I so enjoyed the second season of NBC’s “Who Do You Think You Are?” From Gwyneth Paltrow and Lionel Richie to Tug McGraw and Rosie O’Donnell, I watched historians and genealogists assist them in tracing their lines to a variety of ancestors.
More than one person has asked me, “Why don’t they trace the genealogy of someone like us instead of these celebrities who could afford to hire someone to do it for them?”
It’s a good question. I’m sure the answer is that the network was looking for a lot more viewers than the genealogists out there. They wanted to appeal to a broader viewership, and they did, if those who tell me they watched the show are any example.
As they learned about their forebears, Paltrow talked about her deep love of her father, and Richie about the pride in the businessman who ran a fraternal order that benefited African-Americans in a concrete way.
And Rosie O’Donnell, who often has shared the impact of losing her mother when she was a child, gained a new perspective after visiting the Irish town of one of her ancestral families, who were so poor they never would have been able to come to this country if not for the kindness of two people who paid for the trip.
I’m remembering, too, last season when Matthew Broderick found he had a Union ancestor killed in the Civil War, buried in the South in an unmarked grave. It was a touching story no matter who that soldier’s descendants are — but how poignant that one of them should have played Col. Robert Gould Shaw in the movie “Glory.”
According to NBC, episodes for the second season are available online into September at nbc.com/who-do-you-think-you-are.
The University of Maine Page Farm and Home Museum will host its 10th History Fun Day 10 a.m.-noon Wednesday, April 20, at the farm museum in Orono to celebrate and learn about Maine’s rich agricultural heritage.
Activities include folk art, leisure time, spinning and weaving, gardening and home crafts. An historical snack is included in the activities, which are suitable for kindergarten through grade six. A $4 fee per child pays for materials. As space is limited, pre-register by calling the farm and home museum at 581-4100.
Teachers, researchers, historians and genealogists have a new online bibliographical website to link them to references and resources about things Franco-American.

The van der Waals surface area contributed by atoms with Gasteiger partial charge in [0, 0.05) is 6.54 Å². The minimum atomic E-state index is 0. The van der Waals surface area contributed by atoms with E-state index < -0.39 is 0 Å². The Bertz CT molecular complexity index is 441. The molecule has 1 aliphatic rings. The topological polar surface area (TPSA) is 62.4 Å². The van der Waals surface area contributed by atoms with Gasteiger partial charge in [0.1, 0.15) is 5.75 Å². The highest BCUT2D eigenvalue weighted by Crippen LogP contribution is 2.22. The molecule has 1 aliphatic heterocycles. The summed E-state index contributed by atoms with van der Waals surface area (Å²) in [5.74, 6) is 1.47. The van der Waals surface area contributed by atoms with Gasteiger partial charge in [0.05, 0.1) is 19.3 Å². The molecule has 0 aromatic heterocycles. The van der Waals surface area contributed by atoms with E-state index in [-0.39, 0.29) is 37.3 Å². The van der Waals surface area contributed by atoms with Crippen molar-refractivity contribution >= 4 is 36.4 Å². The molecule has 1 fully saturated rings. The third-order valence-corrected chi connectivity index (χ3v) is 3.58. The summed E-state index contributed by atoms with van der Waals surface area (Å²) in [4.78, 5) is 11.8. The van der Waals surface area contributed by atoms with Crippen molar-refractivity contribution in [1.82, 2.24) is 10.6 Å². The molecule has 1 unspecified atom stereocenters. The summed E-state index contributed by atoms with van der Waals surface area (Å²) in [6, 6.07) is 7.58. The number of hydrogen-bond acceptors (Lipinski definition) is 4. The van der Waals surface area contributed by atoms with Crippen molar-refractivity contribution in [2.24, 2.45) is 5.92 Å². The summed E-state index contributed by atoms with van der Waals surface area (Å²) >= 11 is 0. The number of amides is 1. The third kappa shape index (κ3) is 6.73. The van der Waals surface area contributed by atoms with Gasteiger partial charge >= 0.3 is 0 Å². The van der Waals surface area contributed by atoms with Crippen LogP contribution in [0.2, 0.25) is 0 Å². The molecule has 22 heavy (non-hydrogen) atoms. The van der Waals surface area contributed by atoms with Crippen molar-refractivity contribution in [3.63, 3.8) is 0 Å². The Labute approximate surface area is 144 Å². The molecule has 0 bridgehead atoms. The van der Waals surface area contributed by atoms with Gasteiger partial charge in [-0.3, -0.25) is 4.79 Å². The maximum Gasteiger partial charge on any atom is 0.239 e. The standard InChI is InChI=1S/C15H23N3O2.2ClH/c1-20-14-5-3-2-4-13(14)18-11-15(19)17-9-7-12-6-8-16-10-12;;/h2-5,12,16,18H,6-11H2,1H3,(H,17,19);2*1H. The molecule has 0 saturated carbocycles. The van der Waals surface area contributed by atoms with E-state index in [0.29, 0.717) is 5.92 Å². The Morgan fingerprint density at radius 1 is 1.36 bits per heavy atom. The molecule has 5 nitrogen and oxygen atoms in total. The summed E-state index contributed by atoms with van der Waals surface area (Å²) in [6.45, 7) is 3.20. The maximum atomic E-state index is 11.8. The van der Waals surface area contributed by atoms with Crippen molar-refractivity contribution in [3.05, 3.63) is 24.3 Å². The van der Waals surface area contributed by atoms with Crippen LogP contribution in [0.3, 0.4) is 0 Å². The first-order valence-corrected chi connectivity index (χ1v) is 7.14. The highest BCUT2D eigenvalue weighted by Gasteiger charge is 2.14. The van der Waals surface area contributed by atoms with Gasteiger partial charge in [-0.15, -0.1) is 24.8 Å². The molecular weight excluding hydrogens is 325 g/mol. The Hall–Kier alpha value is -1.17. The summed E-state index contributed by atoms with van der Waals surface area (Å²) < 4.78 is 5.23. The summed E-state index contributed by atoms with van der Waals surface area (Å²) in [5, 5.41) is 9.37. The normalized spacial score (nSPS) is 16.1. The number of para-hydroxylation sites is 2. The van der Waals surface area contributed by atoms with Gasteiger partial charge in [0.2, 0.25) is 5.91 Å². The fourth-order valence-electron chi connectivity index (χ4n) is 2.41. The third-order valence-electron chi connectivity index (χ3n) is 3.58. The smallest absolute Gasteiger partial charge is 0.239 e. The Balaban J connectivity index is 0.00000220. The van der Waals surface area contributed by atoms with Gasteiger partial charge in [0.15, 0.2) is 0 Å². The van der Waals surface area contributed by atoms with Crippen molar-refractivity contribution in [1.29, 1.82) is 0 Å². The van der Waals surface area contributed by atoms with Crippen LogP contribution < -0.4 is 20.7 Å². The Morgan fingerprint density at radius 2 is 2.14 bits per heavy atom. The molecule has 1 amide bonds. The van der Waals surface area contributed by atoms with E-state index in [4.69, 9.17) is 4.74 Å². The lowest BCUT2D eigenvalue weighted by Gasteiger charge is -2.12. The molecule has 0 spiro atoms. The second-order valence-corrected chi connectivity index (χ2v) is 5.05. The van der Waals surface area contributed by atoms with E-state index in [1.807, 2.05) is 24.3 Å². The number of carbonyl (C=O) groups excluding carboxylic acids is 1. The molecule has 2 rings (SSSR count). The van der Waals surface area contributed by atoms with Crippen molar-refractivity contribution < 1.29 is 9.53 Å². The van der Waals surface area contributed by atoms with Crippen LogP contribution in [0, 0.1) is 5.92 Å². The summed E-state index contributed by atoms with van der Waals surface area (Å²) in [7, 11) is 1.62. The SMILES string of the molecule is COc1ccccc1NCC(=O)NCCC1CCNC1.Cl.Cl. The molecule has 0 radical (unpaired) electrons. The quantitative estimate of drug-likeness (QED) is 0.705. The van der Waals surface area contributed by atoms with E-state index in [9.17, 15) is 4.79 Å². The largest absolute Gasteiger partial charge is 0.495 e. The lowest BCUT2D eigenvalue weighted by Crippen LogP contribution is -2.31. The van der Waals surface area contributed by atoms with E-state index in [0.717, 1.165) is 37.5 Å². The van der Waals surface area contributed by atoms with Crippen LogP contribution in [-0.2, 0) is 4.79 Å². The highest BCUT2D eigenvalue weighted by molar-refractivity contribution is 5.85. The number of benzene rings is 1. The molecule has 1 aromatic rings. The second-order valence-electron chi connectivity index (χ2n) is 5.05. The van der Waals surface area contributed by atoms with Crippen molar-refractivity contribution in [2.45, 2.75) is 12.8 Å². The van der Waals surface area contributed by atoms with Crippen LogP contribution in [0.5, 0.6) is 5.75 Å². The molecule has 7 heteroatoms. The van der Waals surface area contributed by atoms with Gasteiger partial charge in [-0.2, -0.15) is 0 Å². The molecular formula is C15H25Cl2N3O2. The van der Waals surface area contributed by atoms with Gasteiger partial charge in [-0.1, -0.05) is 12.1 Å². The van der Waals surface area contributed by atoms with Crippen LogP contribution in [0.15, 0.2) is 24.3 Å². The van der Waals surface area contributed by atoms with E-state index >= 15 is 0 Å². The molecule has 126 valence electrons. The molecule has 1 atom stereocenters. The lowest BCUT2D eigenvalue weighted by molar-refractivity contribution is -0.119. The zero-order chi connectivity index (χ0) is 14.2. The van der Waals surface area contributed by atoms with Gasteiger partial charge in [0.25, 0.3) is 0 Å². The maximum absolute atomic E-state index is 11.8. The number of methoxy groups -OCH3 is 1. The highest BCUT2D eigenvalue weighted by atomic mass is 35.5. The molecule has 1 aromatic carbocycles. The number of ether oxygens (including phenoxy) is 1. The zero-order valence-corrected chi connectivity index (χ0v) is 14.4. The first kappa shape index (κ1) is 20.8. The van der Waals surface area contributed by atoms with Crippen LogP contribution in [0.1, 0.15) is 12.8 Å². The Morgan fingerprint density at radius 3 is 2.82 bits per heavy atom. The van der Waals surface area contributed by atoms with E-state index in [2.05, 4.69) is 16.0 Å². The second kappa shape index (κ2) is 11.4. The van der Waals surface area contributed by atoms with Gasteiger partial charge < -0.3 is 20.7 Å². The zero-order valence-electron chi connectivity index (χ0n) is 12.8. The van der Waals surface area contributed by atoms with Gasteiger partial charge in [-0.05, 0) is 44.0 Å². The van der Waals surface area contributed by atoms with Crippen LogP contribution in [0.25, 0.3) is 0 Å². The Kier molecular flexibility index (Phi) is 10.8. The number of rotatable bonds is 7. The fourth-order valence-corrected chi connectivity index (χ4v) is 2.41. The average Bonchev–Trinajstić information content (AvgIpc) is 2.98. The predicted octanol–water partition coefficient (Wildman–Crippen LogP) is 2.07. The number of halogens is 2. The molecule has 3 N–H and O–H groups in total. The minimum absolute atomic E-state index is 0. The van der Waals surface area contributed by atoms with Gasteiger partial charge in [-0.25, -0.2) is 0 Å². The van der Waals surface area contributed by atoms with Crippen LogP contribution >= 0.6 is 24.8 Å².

Created through and housed at the University of Maine Franco-American Centre, the new Franco American Library, http://francolib.francoamerican.org, contains lists and links to journal articles, published papers, dissertations, biographies, fiction, periodicals, artwork and audio and video materials about Franco-American life, culture and history.
A catalog of resources for Franco-American studies that’s linked to URSUS and to the Maine State Library, it categorizes a virtual collection of items by genre and theme, assigns each item geographic tags, and indicates the library or public collection where each item might be found.
“Up until now, there has been no way to find things written about Franco-Americans,” said Susan Pinette, director of Franco-American Studies at UMaine, whose idea the portal was. “This resource has been sorely needed by everyone — both academic and community-based researchers.”
The Library of Congress recently came up with a subject heading a few years ago, Pinette said, but even so, “if you type ‘Franco American’ into most library catalogs, you get books written about French-U.S. diplomacy. There is no way to find Franco-American authors. Even with the Library of Congress designator, it is tough to find Franco-American fiction.”
Pinette has worked for the past year with independent researcher Jacob Albert of Augusta to create the online bibliography, with financial assistance from the Quebec-based Centre de la Francophonie des Amériques. The center is dedicated to developing a promising future for the Francophone French language in the context of cultural diversity by enhancing relationships among Francophones and Francophiles of Quebec, Canada and the Americas, according to its mission statement.
Albert described the resource as populated by materials relative to Franco-American interests in Maine, New England and the Canadian Maritimes, but said it will grow nationally through public use and submissions from users.
“Once this becomes more public, we hope folks will get excited about it and help us add to it,” he said. Its production also was made possible by the support of Chez Nous, a chapter of Royal Arcanum-ACA, formerly known as Association Canado-Américaine.
Speaking of Franco-American — and Mayflower, Penobscot and Passamaquoddy — our new granddaughter is Emilee Anne Saucier, 6 pounds 13 ounces, born on April 8 in Waterville. She is the daughter of Scott and Amanda (Wilcox) Saucier, and the little sister of Lexis and Andrew Perry, and of Dylan Saucier.
My son tells me that her name, Emilee Anne, honors her grandmother, Vicki Lee Wilcox; her memere, Roxanne; and her great-grandmother, the late Rose Anna (Chamberland) Saucier. I told my son that was “lovely,” but sometimes words fail you.
As I write this, I haven’t received the details, but the Penobscot County Genealogical Society has scheduled Nancy Dymond to give a program on the black community in the area at 6 p.m. Wednesday, April 20, in the Lecture Hall at Bangor Public Library, 145 Harlow St. All are welcome.
Send genealogy queries to Family Ties, Bangor Daily News, PO Box 1329, Bangor, ME 04402; or email firstname.lastname@example.org.